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Re: Cucumber and rspec, do cucumber step definitions use rspec?

Aslak Hellesoy
In reply to this post by S Ahmed


On Mon, May 9, 2011 at 3:00 PM, S Ahmed <[hidden email]> wrote:
I'm a bit confused as to how cucumber and rspec integrate (if they d at all?).


RSpec is two things:
a) A runner (command line program)
b) An assertion library (should, should_not, be_nil and friens)

Cucumber doesn't use a) at all.
If you want, you can use b) in your step definitions. If you don't, Cucumber won't use RSpec at all.

HTH,
Aslak

You write a cucumber feature, and step definitions.
Now in the step definitions, do you write rspec in the step definitions or do they somehow link to the spec's written elsewhere?



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Re: Cucumber and rspec, do cucumber step definitions use rspec?

David Chelimsky-2
On May 10, 2011, at 11:50 AM, aslak hellesoy wrote:



On Mon, May 9, 2011 at 3:00 PM, S Ahmed <[hidden email]> wrote:
I'm a bit confused as to how cucumber and rspec integrate (if they d at all?).


RSpec is two things:
a) A runner (command line program)
b) An assertion library (should, should_not, be_nil and friends)

c) mocking/stubbing


Cucumber doesn't use a) at all.
If you want, you can use b) in your step definitions. If you don't, Cucumber won't use RSpec at all.

Same for stubs.

Cheers,
David

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Re: Cucumber and rspec, do cucumber step definitions use rspec?

Aslak Hellesoy
In reply to this post by S Ahmed


On Mon, May 9, 2011 at 4:12 PM, S Ahmed <[hidden email]> wrote:
Andrew, I've actually read allot of the book (but admittedly I brushed over the cucumber sections), but I was confused at this point.

I understand the outside in development, etc.

What I was confused at was if the two technologies actually integrate at some point.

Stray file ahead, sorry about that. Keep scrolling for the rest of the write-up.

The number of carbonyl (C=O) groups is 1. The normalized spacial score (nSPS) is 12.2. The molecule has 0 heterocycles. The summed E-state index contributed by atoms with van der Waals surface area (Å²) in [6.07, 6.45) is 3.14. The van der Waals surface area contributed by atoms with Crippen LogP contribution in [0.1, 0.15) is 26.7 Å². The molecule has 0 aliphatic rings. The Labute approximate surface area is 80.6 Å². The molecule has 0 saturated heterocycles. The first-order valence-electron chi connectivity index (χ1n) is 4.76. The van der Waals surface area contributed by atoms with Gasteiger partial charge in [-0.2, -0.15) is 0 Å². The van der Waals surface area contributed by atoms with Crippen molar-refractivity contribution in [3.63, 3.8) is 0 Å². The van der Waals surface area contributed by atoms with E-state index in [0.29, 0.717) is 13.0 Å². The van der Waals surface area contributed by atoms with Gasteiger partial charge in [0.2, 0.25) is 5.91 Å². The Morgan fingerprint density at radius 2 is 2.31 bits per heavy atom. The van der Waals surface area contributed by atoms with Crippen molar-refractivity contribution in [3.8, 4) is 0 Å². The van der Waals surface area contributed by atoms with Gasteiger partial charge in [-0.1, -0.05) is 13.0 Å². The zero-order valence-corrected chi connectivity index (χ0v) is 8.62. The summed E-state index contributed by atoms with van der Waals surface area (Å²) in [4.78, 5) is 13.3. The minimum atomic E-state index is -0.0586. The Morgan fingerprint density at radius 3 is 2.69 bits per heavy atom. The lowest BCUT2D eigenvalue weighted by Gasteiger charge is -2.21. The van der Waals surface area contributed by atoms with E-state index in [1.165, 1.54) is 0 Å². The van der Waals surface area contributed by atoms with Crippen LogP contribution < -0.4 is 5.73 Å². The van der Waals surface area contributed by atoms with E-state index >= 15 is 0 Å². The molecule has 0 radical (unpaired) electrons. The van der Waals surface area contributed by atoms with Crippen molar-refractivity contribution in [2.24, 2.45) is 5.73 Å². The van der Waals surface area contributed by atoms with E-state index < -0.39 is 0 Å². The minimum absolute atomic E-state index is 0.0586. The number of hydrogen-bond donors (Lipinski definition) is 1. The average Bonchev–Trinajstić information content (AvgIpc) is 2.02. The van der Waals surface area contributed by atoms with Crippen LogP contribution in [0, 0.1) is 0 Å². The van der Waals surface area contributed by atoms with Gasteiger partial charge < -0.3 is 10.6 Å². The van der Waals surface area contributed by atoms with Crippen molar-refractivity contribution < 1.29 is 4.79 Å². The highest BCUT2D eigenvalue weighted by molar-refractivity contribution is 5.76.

i.e. if you run cucumber, will it go and run spec's for you also?


Nope
 
Correct me if I am wrong, but the cucumber step definitions do indeed use webrat to hit the pages and verify things in the view pages correct?


Cucumber-Rails generates some step definitions for you in features/step_definitions/web_steps.rb that:
* Use Webrat or Capybara, depending on the command line options you pass to the cucumber:install generator
* We recommend you delete those stepdefs and write your own, based on the Capybara API.
* Cucumber-Rails 0.5.0 will not support Webrat at all, only Capybara

Aslak


On Mon, May 9, 2011 at 10:48 AM, Andrew Premdas <[hidden email]> wrote:


On 9 May 2011 15:00, S Ahmed <[hidden email]> wrote:
I'm a bit confused as to how cucumber and rspec integrate (if they d at all?).

You write a cucumber feature, and step definitions.
Now in the step definitions, do you write rspec in the step definitions or do they somehow link to the spec's written elsewhere?



Cucumber and rspec are different tools. Cucumber is aimed at a higher level (functional) whilst rspec is aimed at the unit level. So Cucumber features specify your applications behaviour, whilst rspec specifies your objects (and/or classes) behaviour. 

The best place to see how they work in tandem is the RSpec Book.

All best

Andrew


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[hidden email]
http://rubyforge.org/mailman/listinfo/rspec-users



--
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Andrew Premdas